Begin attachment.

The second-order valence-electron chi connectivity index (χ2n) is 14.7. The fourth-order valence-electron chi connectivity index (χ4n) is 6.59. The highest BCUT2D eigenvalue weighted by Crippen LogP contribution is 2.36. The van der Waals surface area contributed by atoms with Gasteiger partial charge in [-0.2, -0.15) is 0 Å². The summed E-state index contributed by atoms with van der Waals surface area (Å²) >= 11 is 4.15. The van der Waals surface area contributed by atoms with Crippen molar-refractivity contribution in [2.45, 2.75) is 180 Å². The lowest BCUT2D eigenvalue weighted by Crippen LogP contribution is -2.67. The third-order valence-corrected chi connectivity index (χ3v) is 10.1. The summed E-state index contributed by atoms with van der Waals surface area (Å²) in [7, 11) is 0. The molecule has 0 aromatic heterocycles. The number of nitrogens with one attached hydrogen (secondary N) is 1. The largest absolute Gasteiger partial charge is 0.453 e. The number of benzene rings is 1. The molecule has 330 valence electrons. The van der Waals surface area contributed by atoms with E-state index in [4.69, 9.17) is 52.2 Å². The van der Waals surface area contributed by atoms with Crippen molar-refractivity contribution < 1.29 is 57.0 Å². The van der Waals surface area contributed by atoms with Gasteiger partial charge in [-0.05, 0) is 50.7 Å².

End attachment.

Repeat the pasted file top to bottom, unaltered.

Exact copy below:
The second-order valence-electron chi connectivity index (χ2n) is 14.7. The fourth-order valence-electron chi connectivity index (χ4n) is 6.59. The highest BCUT2D eigenvalue weighted by Crippen LogP contribution is 2.36. The van der Waals surface area contributed by atoms with Gasteiger partial charge in [-0.2, -0.15) is 0 Å². The summed E-state index contributed by atoms with van der Waals surface area (Å²) >= 11 is 4.15. The van der Waals surface area contributed by atoms with Crippen molar-refractivity contribution in [2.45, 2.75) is 180 Å². The lowest BCUT2D eigenvalue weighted by Crippen LogP contribution is -2.67. The third-order valence-corrected chi connectivity index (χ3v) is 10.1. The summed E-state index contributed by atoms with van der Waals surface area (Å²) in [7, 11) is 0. The molecule has 0 aromatic heterocycles. The number of nitrogens with one attached hydrogen (secondary N) is 1. The largest absolute Gasteiger partial charge is 0.453 e. The number of benzene rings is 1. The molecule has 330 valence electrons. The van der Waals surface area contributed by atoms with E-state index in [4.69, 9.17) is 52.2 Å². The van der Waals surface area contributed by atoms with Crippen molar-refractivity contribution < 1.29 is 57.0 Å². The van der Waals surface area contributed by atoms with Gasteiger partial charge in [-0.05, 0) is 50.7 Å².